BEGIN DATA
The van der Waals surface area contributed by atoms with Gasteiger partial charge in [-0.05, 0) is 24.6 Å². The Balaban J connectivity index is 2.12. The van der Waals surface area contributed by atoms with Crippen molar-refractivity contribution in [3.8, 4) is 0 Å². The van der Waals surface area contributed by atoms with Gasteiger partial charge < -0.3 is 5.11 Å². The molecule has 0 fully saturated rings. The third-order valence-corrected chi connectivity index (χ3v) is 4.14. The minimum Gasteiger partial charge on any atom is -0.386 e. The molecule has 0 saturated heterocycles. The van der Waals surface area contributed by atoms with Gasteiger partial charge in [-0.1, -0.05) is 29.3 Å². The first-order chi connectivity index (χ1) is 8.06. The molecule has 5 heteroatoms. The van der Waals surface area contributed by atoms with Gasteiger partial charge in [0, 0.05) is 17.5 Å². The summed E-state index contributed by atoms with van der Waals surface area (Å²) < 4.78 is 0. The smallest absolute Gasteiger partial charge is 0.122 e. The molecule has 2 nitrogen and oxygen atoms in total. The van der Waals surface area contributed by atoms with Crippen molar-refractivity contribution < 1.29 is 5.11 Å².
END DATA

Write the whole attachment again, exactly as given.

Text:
The van der Waals surface area contributed by atoms with Gasteiger partial charge in [-0.05, 0) is 24.6 Å². The Balaban J connectivity index is 2.12. The van der Waals surface area contributed by atoms with Crippen molar-refractivity contribution in [3.8, 4) is 0 Å². The van der Waals surface area contributed by atoms with Gasteiger partial charge < -0.3 is 5.11 Å². The molecule has 0 fully saturated rings. The third-order valence-corrected chi connectivity index (χ3v) is 4.14. The minimum Gasteiger partial charge on any atom is -0.386 e. The molecule has 0 saturated heterocycles. The van der Waals surface area contributed by atoms with Gasteiger partial charge in [-0.1, -0.05) is 29.3 Å². The first-order chi connectivity index (χ1) is 8.06. The molecule has 5 heteroatoms. The van der Waals surface area contributed by atoms with Gasteiger partial charge in [0, 0.05) is 17.5 Å². The summed E-state index contributed by atoms with van der Waals surface area (Å²) < 4.78 is 0. The smallest absolute Gasteiger partial charge is 0.122 e. The molecule has 2 nitrogen and oxygen atoms in total. The van der Waals surface area contributed by atoms with Crippen molar-refractivity contribution < 1.29 is 5.11 Å².